Do you want to know what employers are looking for in a job candidate? It’s potential.
According to a recent survey, employers are super interested in your capacity to become something in the future, more so than they are in your experience, personality and education.
45% of hiring managers look for potential above all else
Resume-writing service, TopResume, wanted to know what employers are looking for in a job candidate so they asked nearly 200 recruiters and hiring managers what they valued most in applicants. And that’s what they found.
The researchers asked, “Which of the following is most important in a candidate?” The results are as follows:
Their potential (45%)
Their experience (37%)
Their personality (16%)
Their education (2%)
Nobody cares that much about your education
Note also how low “education” places in the ranking. Only 2% said it was most important. This is a little weird but not actually surprising — as in, I knew this even if it’s not obvious to everyone. In an era where even the most entry level of positions seem to require at least one university degree, if not several advanced ones, almost nobody actually cares about your education. Good to know you can drop out of school now and avoid those student loans (just kidding. Don’t drop out of school! Your mom will get mad at me).
Why potential matters
Why is potential so important? Because employers want to know that they are hiring someone who will grow with the job and their company – and they want to know that a person is eager and able to learn. Pretty much every industry is subject to change and employers want people who can work within new frameworks. This doesn’t necessarily mean they will nurture that potential and avail themselves of it wisely. They might just want to know it’s there. Still, it’s something to consider when applying for jobs.
Jeff Berger, CEO and founder of Talent Inc., the parent company of TopResume, said, “Our latest survey proves that employers want to see a genuine willingness in today’s workforce to be problem-solvers, even if that requires the employee to demonstrate initiative well beyond their job description. They’re prioritizing candidates with an ability and willingness to learn, grow, and expand their expertise.”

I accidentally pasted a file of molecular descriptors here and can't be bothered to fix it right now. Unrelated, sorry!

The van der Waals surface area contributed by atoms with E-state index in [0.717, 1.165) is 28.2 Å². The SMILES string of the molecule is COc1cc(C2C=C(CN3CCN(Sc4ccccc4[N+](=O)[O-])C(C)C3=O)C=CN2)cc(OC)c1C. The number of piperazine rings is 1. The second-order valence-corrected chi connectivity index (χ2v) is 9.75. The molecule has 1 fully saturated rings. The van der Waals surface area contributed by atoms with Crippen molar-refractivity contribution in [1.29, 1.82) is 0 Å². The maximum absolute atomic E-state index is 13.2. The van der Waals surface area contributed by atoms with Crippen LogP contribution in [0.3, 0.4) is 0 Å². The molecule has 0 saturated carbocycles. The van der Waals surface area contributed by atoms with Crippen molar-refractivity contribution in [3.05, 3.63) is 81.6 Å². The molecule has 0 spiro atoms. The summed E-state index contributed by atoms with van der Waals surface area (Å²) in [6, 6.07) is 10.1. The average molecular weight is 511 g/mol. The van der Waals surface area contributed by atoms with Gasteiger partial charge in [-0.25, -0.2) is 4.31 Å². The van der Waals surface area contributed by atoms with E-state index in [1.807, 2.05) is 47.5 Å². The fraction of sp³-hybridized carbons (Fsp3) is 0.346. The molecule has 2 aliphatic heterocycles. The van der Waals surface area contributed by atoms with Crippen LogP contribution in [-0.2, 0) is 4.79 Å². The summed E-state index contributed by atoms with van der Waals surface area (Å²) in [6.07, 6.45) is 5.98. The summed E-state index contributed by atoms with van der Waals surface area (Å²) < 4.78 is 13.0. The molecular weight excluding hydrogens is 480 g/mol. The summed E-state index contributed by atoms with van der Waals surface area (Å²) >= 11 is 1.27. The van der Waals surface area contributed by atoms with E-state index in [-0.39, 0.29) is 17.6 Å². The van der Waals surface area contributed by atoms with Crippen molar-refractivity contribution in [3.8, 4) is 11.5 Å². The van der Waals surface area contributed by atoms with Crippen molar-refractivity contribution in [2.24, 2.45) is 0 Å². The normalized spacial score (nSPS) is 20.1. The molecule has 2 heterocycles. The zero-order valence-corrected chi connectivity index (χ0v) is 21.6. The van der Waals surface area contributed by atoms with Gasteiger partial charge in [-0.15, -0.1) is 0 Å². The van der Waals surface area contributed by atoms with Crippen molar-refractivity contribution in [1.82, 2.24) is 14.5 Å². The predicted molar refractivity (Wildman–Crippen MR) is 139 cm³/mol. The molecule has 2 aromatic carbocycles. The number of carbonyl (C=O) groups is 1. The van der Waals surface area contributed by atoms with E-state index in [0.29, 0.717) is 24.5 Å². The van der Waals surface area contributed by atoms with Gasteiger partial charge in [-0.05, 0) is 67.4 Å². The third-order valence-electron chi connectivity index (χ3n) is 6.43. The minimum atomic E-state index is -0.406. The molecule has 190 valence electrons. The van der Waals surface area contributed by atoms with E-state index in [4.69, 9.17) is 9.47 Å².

How to demonstrate potential
This is why we often emphasize the importance of continuous learning around here. Always be updating your skillset, reading, and adding to your job market value. This is key. It’s also key to communicate this willingness to learn to employers, or they won’t see your potential. How do you showcase your awesome potential to hiring managers?
Be friendly and enthusiastic. Hopefully you were going to do this anyway. But, well, just in case. A good hiring manager knows that, given the choice between one applicant with all the required skills and a bad attitude and another with a good attitude who is missing some key skills, they should hire the first one. Why? Because you can always train for skills. So, if you hire the first person, you will soon have a great employee with a good attitude. But a jerk will probably always be a jerk. Check your attitude at the door.
Focus on soft skills. Demonstrate examples of your communication, problem solving and people skills in your application materials and in your interview.
Be interested. Ask questions and respond to interviewer questions and comments with your own questions that demonstrate an interest in the position and company. Demonstrate your willingness to learn by learning from the conversation you are having.
Show your career progression and accomplishments. A history of progressive accomplishments and career advancement shows that you are someone who moves forward. Demonstrate your capacity for success by holding up examples of it.